Among all the factors considered while buying projectors, either it’s LCD or DLP, brightness is always a core indicator. The higher the brightness is, the better the display effect will be with the same ambient lighting condition.
Many projectors available on the market now are marked with 1,000 ANSI lumens. Well, there are several tricks customers might step into if they are not aware of this ‘smart describing of lumens’.
Several concepts about brightness for the projector：
First of all, ANSI refers to American National Standards Institute.
Lumen is a kind of unit that measures the brightness of projectors, referring to the luminous flux emitted from projectors. ANSI lumen is a method developed by American National Standards Institute to measure the luminous flux of a projector.
The specific method is as follows:
(1) the distance between the projector and the projection screen is 2.4m;
(2) size of the projection screen is 60 inches;
(3) use the illuminometer to measure the illuminance of each point on the nine intersection points of the image which is like Chinese character “田” on the screen, then get the average illuminance of the 9 points;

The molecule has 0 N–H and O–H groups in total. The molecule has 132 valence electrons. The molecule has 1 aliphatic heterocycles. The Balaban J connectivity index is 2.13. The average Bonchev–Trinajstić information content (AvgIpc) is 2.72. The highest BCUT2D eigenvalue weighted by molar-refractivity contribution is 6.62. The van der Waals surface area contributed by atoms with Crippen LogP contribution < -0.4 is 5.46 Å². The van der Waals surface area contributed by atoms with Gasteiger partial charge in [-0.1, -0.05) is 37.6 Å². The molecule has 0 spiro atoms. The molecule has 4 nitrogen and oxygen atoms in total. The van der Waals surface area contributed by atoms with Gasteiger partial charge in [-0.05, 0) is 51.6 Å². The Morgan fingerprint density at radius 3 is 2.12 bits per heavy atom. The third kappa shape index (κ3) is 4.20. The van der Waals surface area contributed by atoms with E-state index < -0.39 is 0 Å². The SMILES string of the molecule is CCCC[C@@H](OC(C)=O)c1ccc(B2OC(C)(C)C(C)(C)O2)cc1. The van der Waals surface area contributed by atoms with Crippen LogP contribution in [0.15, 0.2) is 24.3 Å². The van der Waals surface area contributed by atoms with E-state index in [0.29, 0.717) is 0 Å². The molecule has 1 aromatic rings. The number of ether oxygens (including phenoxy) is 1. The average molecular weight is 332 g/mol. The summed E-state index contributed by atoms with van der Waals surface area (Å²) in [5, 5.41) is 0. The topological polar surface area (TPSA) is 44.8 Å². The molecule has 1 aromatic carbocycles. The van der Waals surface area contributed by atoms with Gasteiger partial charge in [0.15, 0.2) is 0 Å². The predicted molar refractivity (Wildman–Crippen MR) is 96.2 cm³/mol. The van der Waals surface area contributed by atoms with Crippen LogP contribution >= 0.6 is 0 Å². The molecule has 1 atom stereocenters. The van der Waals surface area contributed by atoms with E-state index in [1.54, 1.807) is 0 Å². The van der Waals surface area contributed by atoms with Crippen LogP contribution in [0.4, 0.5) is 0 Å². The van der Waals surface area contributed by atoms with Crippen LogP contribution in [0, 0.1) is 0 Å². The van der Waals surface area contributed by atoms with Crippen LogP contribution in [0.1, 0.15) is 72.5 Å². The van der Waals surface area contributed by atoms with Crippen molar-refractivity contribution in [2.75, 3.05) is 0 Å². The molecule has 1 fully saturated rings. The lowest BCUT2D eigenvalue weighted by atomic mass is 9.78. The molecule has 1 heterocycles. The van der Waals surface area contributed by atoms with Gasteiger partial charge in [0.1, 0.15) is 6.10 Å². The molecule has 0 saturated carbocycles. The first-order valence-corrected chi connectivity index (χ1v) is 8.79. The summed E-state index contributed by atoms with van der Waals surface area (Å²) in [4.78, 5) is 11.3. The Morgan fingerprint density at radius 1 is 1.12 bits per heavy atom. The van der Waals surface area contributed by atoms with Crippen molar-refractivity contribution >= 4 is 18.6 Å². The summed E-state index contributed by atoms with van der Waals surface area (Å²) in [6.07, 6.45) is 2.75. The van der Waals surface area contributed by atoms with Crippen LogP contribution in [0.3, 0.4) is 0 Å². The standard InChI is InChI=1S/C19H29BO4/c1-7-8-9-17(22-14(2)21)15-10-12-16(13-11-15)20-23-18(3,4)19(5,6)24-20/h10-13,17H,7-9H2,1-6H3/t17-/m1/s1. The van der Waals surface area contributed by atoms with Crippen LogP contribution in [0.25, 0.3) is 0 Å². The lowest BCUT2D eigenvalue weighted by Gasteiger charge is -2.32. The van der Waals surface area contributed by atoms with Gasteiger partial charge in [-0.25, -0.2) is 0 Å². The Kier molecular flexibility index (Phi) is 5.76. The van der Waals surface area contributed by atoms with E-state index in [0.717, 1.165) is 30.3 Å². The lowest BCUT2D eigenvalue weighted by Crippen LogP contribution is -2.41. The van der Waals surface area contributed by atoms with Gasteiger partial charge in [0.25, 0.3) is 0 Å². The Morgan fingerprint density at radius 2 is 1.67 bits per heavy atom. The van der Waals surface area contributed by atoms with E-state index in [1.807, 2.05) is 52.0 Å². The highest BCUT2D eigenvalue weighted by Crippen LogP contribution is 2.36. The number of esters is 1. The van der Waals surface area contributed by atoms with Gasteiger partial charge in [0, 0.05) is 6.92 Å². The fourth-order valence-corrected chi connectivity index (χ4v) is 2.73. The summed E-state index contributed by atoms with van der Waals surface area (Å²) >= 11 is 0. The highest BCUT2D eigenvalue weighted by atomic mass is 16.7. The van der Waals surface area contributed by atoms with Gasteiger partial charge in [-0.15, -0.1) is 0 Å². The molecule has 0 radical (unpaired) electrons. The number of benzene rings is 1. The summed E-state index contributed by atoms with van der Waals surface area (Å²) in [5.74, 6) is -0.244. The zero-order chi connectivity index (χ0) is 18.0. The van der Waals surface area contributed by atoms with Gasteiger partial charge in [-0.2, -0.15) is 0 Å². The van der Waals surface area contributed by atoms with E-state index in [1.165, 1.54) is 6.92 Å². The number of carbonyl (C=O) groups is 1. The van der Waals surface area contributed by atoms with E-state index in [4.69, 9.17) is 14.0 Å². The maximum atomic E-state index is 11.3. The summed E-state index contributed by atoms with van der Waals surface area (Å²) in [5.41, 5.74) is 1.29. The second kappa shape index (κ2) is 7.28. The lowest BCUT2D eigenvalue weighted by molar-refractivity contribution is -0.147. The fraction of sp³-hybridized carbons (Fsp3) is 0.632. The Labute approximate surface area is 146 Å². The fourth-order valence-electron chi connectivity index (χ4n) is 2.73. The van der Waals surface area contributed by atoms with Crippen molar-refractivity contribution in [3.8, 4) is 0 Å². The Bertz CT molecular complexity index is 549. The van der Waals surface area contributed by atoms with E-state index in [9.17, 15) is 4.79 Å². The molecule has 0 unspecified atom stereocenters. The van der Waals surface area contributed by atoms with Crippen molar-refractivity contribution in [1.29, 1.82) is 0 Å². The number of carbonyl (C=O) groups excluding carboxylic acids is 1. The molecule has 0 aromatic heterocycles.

(4) the average illuminance multiplied by the projected picture size is ANSI Lumens.
9-point test for ANSI Lumens
One simple equation:ANSI lumens = lumens x 7 (not accurate, more in a general concept)
That is to say, 1,000 ANSI lumens generally equals 7,000 lumens, as a matter of fact, most models in home theater projectors haven’t reached that extent of brightness yet.
ISO is no stranger to anyone. If there’s only lumens in the product description, not ANSI lumens, then the measurement is purely lumens, careful not to get misled by the number.
ISO refers to International Standardization Organization, which has detailed testing standards for brightness testing.
The ANSI standard is usually used in early days as well as in projectors produced by European and American manufacturers. The ISO standard has been increasingly used in Japanese manufactured products and new models.